- Veröffentlicht: 21. November 2015
A parliamentary committee has been labelled "dangerously naive" after giving its tick of approval to electronic health records for all Australians.
A Senate inquiry has recommended that proposed legislation to reboot Australia's current e-health system and switch it from an opt-in to an opt-out model be passed by the Senate.
It said tough new penalties would address fears around privacy and concerns that sensitive medical details could be accessed or used inappropriately.
The Australian Privacy Foundation's Bernard Robertson-Dunn, who has developed IT systems for several government departments, said it was "patently absurd" to believe that Australian laws could protect against criminals and cyber-terrorists operating overseas.
He's written to senators complaining that the committee has ignored the expert advice provided to it in submissions, most of which raised concerns about the new model.
"This is in spite of being told that it is insecure and a major threat to the privacy of most Australians, has little value to health professionals and has all the appearance of primarily being an aid to law enforcement and revenue collection agencies," the letter says.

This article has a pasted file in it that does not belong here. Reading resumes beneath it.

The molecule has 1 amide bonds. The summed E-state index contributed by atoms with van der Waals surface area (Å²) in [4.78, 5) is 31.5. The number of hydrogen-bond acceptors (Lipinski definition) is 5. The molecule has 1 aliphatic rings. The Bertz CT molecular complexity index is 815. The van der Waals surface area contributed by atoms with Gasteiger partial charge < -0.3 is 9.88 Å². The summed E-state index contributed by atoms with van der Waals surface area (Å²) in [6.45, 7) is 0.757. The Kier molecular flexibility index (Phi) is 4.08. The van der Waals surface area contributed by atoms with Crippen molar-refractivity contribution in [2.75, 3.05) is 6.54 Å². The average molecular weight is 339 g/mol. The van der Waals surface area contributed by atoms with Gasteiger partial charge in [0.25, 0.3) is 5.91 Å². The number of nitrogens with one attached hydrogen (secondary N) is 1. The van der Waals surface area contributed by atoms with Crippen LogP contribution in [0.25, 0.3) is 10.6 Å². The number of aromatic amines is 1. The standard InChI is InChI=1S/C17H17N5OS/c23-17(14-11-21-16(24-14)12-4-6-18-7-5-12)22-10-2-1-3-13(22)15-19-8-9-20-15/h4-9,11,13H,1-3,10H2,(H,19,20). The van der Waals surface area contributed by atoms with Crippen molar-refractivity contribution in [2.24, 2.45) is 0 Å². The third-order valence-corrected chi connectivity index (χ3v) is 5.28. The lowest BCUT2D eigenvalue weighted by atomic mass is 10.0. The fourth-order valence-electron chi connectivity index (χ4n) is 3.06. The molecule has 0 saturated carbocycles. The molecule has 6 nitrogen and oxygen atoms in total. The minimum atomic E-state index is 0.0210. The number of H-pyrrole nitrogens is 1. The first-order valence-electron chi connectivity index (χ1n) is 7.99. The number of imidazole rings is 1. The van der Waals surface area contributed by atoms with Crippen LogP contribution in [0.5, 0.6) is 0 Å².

Dr Robertson-Dunn told AAP the private medical details of all Australians could potentially be stolen in an Ashley Madison-style hacking scandal, in which a group of hackers released private information of the website's users.
He says even lawful access of the system could pose a "huge invasion of privacy", allowing anyone employed at a medical institution to access a person's entire medical record.
A parliamentary committee on human rights chaired by Liberal MP Philip Ruddock has also raised privacy concerns about the opt-out model.
The Health Department says the same range of strong security and privacy protections in the existing model would carry over to the opt-out setting, along with stronger penalties for any misuse.
Trials of the new system are set to begin in early 2016 in north Queensland and the NSW Blue Mountains region, involving one million Australians.
Quelle/Source: Daily Mail, 11.11.2015